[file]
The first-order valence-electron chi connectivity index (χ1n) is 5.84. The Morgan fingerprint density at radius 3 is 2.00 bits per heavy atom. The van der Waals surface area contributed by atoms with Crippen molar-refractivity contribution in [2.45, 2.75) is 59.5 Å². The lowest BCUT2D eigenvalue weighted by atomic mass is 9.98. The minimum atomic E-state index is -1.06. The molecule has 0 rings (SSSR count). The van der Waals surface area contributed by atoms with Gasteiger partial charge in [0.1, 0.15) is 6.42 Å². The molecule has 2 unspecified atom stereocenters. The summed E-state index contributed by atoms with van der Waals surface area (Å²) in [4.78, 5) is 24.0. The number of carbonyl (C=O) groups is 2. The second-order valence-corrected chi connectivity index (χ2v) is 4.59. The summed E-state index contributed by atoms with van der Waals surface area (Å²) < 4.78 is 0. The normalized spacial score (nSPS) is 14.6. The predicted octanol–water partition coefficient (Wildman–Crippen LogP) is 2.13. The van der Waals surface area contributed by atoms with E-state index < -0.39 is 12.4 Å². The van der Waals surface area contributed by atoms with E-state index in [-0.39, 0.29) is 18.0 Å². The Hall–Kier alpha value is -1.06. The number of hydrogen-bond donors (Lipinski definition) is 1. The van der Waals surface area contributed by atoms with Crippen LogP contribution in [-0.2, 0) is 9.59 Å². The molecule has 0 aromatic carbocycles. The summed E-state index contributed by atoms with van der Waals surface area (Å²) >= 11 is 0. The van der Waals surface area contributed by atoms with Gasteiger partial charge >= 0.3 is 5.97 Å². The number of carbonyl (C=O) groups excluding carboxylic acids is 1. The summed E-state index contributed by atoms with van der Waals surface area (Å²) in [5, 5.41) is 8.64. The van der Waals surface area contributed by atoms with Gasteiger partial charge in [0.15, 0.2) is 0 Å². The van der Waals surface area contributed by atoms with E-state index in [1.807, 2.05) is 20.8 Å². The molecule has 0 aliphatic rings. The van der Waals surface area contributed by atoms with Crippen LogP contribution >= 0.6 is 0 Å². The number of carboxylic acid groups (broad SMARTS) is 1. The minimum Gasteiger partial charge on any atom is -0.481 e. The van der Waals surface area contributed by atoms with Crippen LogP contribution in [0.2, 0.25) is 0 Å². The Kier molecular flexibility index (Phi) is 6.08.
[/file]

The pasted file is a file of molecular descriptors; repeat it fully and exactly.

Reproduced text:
The first-order valence-electron chi connectivity index (χ1n) is 5.84. The Morgan fingerprint density at radius 3 is 2.00 bits per heavy atom. The van der Waals surface area contributed by atoms with Crippen molar-refractivity contribution in [2.45, 2.75) is 59.5 Å². The lowest BCUT2D eigenvalue weighted by atomic mass is 9.98. The minimum atomic E-state index is -1.06. The molecule has 0 rings (SSSR count). The van der Waals surface area contributed by atoms with Gasteiger partial charge in [0.1, 0.15) is 6.42 Å². The molecule has 2 unspecified atom stereocenters. The summed E-state index contributed by atoms with van der Waals surface area (Å²) in [4.78, 5) is 24.0. The number of carbonyl (C=O) groups is 2. The second-order valence-corrected chi connectivity index (χ2v) is 4.59. The summed E-state index contributed by atoms with van der Waals surface area (Å²) < 4.78 is 0. The normalized spacial score (nSPS) is 14.6. The predicted octanol–water partition coefficient (Wildman–Crippen LogP) is 2.13. The van der Waals surface area contributed by atoms with E-state index < -0.39 is 12.4 Å². The van der Waals surface area contributed by atoms with E-state index in [-0.39, 0.29) is 18.0 Å². The Hall–Kier alpha value is -1.06. The number of hydrogen-bond donors (Lipinski definition) is 1. The van der Waals surface area contributed by atoms with Crippen LogP contribution in [-0.2, 0) is 9.59 Å². The molecule has 0 aromatic carbocycles. The summed E-state index contributed by atoms with van der Waals surface area (Å²) >= 11 is 0. The van der Waals surface area contributed by atoms with Gasteiger partial charge >= 0.3 is 5.97 Å². The number of carbonyl (C=O) groups excluding carboxylic acids is 1. The summed E-state index contributed by atoms with van der Waals surface area (Å²) in [5, 5.41) is 8.64. The van der Waals surface area contributed by atoms with Gasteiger partial charge in [0.15, 0.2) is 0 Å². The van der Waals surface area contributed by atoms with E-state index in [1.807, 2.05) is 20.8 Å². The molecule has 0 aliphatic rings. The van der Waals surface area contributed by atoms with Crippen LogP contribution >= 0.6 is 0 Å². The number of carboxylic acid groups (broad SMARTS) is 1. The minimum Gasteiger partial charge on any atom is -0.481 e. The van der Waals surface area contributed by atoms with Crippen LogP contribution in [0.2, 0.25) is 0 Å². The Kier molecular flexibility index (Phi) is 6.08.